Luís Lázaro Matos
In anticipation of his upcoming solo show at Madragoa, Lisbon, in May, I sat down with Luís Lázaro to discuss his next project, find out more about his artistic practice and his intimate alogical relation with the place he lives in.
Simone Rossi: In your recent works stand out how central the theme of travel is. A journey in which the animal kingdom accompanies the viewer on an illustrated route. Looking at the next show at Madragoa, I am naturally wondering: where will your next speculation lead us?
Luís Lázaro Matos: There’s a lot of animal kingdom in my next solo show at Madragoa, it will all be about fishes. The central character of the show will be a tropical eel, that I use to represent the figure of Ludwig II of Bavaria. When I created this project about Ludwig II of Bavaria I thought of him as a sort of eel, living into a beautiful cave inside a coral. It seemed to me that this fish could perfectly embody the misanthropic nature of Ludwig in my narrative. You see, Eels hide in caves, they don’t like to stay around with any other fish. This Bavarian king had many problems precisely because he was literally hiding from his government responsibilities in his luxurious and refined palaces. There’s no theme of travel in this project. I’m approaching the issue of escapism – living in a world of illusions – and what happens when reality bites the fish tail, portraying an eel character with severe egomaniac disturbances. To put it in very general terms – through the link between the history of Ludwig of Bavaria and eel fish – I’m trying to create a narrative in which fantasy clashes with “reality”, as it happened to Ludwig when dethroned.
S: You can move comfortably between illustration, animation, video, painting, drawing: which technique do you consider essential for yourself and which other ones could attract you in the future (if there is any)?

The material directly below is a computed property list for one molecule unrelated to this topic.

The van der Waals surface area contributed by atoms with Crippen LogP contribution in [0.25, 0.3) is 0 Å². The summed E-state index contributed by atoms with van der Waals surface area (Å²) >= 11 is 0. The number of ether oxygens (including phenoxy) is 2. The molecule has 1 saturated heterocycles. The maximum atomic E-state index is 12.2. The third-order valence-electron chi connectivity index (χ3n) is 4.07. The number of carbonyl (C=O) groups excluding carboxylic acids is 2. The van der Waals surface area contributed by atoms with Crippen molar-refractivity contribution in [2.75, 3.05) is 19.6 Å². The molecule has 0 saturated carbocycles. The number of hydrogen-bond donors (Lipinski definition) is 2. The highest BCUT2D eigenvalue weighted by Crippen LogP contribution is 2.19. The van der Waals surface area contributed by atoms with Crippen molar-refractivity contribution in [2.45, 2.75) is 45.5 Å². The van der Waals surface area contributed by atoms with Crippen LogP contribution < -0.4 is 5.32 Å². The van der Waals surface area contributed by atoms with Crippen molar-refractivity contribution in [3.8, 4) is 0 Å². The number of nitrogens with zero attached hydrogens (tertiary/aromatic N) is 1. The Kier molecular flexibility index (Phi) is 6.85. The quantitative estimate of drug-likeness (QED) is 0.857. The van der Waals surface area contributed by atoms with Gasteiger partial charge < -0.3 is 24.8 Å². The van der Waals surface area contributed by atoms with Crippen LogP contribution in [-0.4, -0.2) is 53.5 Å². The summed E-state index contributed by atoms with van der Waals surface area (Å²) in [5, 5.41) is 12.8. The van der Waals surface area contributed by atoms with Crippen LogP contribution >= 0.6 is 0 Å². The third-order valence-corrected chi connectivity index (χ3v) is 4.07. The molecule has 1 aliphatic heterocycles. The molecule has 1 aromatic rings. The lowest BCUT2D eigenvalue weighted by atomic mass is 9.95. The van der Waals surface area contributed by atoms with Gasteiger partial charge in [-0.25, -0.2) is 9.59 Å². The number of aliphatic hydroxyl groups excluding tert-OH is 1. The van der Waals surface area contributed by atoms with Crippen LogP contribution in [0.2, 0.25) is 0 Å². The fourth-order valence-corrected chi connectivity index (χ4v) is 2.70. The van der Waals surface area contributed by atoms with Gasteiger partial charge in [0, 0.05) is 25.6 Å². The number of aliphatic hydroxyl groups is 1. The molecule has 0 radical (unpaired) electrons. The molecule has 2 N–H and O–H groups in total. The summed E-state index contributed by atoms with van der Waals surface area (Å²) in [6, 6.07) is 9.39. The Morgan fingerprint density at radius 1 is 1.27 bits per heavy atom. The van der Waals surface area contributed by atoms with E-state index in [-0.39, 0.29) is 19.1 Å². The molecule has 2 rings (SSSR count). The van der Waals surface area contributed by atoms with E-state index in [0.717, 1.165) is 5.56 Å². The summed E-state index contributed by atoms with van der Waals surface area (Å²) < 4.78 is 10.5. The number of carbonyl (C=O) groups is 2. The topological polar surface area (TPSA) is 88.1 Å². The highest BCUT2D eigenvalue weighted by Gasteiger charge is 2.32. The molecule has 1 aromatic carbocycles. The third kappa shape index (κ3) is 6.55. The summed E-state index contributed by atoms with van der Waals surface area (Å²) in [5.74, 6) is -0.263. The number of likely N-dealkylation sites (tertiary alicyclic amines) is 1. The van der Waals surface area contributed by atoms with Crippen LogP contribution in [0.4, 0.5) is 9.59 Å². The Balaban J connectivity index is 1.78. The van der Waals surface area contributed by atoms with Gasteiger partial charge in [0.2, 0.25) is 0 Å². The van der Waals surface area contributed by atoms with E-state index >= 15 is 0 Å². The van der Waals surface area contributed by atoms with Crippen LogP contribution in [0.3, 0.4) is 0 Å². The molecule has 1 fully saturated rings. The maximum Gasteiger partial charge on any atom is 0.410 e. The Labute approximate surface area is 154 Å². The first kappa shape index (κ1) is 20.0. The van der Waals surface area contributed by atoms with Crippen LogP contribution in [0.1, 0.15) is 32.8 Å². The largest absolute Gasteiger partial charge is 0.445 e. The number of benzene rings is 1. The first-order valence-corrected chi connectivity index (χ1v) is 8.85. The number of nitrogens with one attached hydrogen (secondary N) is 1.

L: I don’t think in terms of which technique is more attractive to me, I see all my works as drawings, even my texts and performances. I’m now making music. I see that as a drawing with sound. I fantasize about one day making a dance piece. All these mediums can reinforce each other. But if I were to talk about drawing techniques, as an example I could mention charcoal. There’s a particularly interesting way this material works. Big charcoal sticks are literally made out of a burned tree. There’s an intrinsic violence in the material that attracts me. I used it recently to make the portrait of ‘Messy Nessy All Over The Place’. The technique was used here only because at the base of the project I felt the need to express myself through a material that was somehow dead. The way the charcoal was done approximately on paper was and is an essential element to be taken into account. What history do materials keep inside them? How can they be performed? And to express what exactly? These are questions I use to organize my ideas. I thought that portraying a monster with charcoal was a perfect wedding. I do this also with colours. Colours often have specific meanings. The whole show at Madragoa, in May, will be in Prussian Blue. The name of the colour is evidently connected with the downfall of Ludwig’s kingdom, which ended up joining Prussia immediately after his death. Prussian Blue is also a very melancholic tonality, it will give the right framework for the show.